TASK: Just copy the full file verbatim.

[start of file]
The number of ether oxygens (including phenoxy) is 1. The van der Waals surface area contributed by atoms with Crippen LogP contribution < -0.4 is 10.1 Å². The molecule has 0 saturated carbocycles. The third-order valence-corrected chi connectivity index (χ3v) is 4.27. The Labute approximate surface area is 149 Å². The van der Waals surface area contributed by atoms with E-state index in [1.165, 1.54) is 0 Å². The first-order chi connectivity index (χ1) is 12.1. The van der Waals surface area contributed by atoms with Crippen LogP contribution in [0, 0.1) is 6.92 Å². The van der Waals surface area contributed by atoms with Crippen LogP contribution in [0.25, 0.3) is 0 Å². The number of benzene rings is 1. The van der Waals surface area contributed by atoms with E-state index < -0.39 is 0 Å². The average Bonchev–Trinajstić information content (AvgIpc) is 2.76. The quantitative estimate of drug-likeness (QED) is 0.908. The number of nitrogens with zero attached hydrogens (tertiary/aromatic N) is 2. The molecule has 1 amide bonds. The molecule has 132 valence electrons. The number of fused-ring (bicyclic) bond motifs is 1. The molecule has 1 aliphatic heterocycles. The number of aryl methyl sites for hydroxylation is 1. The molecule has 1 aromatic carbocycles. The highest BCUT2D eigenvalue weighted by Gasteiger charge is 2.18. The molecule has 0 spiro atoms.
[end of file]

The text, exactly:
The number of ether oxygens (including phenoxy) is 1. The van der Waals surface area contributed by atoms with Crippen LogP contribution < -0.4 is 10.1 Å². The molecule has 0 saturated carbocycles. The third-order valence-corrected chi connectivity index (χ3v) is 4.27. The Labute approximate surface area is 149 Å². The van der Waals surface area contributed by atoms with E-state index in [1.165, 1.54) is 0 Å². The first-order chi connectivity index (χ1) is 12.1. The van der Waals surface area contributed by atoms with Crippen LogP contribution in [0, 0.1) is 6.92 Å². The van der Waals surface area contributed by atoms with Crippen LogP contribution in [0.25, 0.3) is 0 Å². The number of benzene rings is 1. The van der Waals surface area contributed by atoms with E-state index < -0.39 is 0 Å². The average Bonchev–Trinajstić information content (AvgIpc) is 2.76. The quantitative estimate of drug-likeness (QED) is 0.908. The number of nitrogens with zero attached hydrogens (tertiary/aromatic N) is 2. The molecule has 1 amide bonds. The molecule has 132 valence electrons. The number of fused-ring (bicyclic) bond motifs is 1. The molecule has 1 aliphatic heterocycles. The number of aryl methyl sites for hydroxylation is 1. The molecule has 1 aromatic carbocycles. The highest BCUT2D eigenvalue weighted by Gasteiger charge is 2.18. The molecule has 0 spiro atoms.